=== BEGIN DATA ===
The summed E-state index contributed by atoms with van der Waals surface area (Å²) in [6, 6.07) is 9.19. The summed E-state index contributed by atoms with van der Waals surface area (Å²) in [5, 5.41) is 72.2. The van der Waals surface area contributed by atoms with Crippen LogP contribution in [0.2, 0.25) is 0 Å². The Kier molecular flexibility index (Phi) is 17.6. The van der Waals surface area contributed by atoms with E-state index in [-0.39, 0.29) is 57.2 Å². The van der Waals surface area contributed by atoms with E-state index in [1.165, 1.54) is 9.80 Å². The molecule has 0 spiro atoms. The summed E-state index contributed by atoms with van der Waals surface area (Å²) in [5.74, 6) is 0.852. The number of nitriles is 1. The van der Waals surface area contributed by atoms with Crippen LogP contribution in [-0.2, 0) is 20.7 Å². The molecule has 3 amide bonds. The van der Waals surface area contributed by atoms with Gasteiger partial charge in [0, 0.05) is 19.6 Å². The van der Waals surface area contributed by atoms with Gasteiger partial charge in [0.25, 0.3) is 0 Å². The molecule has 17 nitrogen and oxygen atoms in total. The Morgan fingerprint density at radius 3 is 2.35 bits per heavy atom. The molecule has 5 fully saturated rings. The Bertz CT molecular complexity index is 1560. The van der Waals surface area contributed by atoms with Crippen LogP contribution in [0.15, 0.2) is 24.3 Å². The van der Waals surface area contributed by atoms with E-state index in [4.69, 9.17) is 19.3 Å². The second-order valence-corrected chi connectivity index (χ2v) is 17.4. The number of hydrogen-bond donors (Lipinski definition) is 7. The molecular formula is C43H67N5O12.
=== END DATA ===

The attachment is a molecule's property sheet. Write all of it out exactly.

The summed E-state index contributed by atoms with van der Waals surface area (Å²) in [6, 6.07) is 9.19. The summed E-state index contributed by atoms with van der Waals surface area (Å²) in [5, 5.41) is 72.2. The van der Waals surface area contributed by atoms with Crippen LogP contribution in [0.2, 0.25) is 0 Å². The Kier molecular flexibility index (Phi) is 17.6. The van der Waals surface area contributed by atoms with E-state index in [-0.39, 0.29) is 57.2 Å². The van der Waals surface area contributed by atoms with E-state index in [1.165, 1.54) is 9.80 Å². The molecule has 0 spiro atoms. The summed E-state index contributed by atoms with van der Waals surface area (Å²) in [5.74, 6) is 0.852. The number of nitriles is 1. The van der Waals surface area contributed by atoms with Crippen LogP contribution in [-0.2, 0) is 20.7 Å². The molecule has 3 amide bonds. The van der Waals surface area contributed by atoms with Gasteiger partial charge in [0, 0.05) is 19.6 Å². The van der Waals surface area contributed by atoms with Gasteiger partial charge in [0.25, 0.3) is 0 Å². The molecule has 17 nitrogen and oxygen atoms in total. The Morgan fingerprint density at radius 3 is 2.35 bits per heavy atom. The molecule has 5 fully saturated rings. The Bertz CT molecular complexity index is 1560. The van der Waals surface area contributed by atoms with Crippen LogP contribution in [0.15, 0.2) is 24.3 Å². The van der Waals surface area contributed by atoms with E-state index in [4.69, 9.17) is 19.3 Å². The second-order valence-corrected chi connectivity index (χ2v) is 17.4. The number of hydrogen-bond donors (Lipinski definition) is 7. The molecular formula is C43H67N5O12.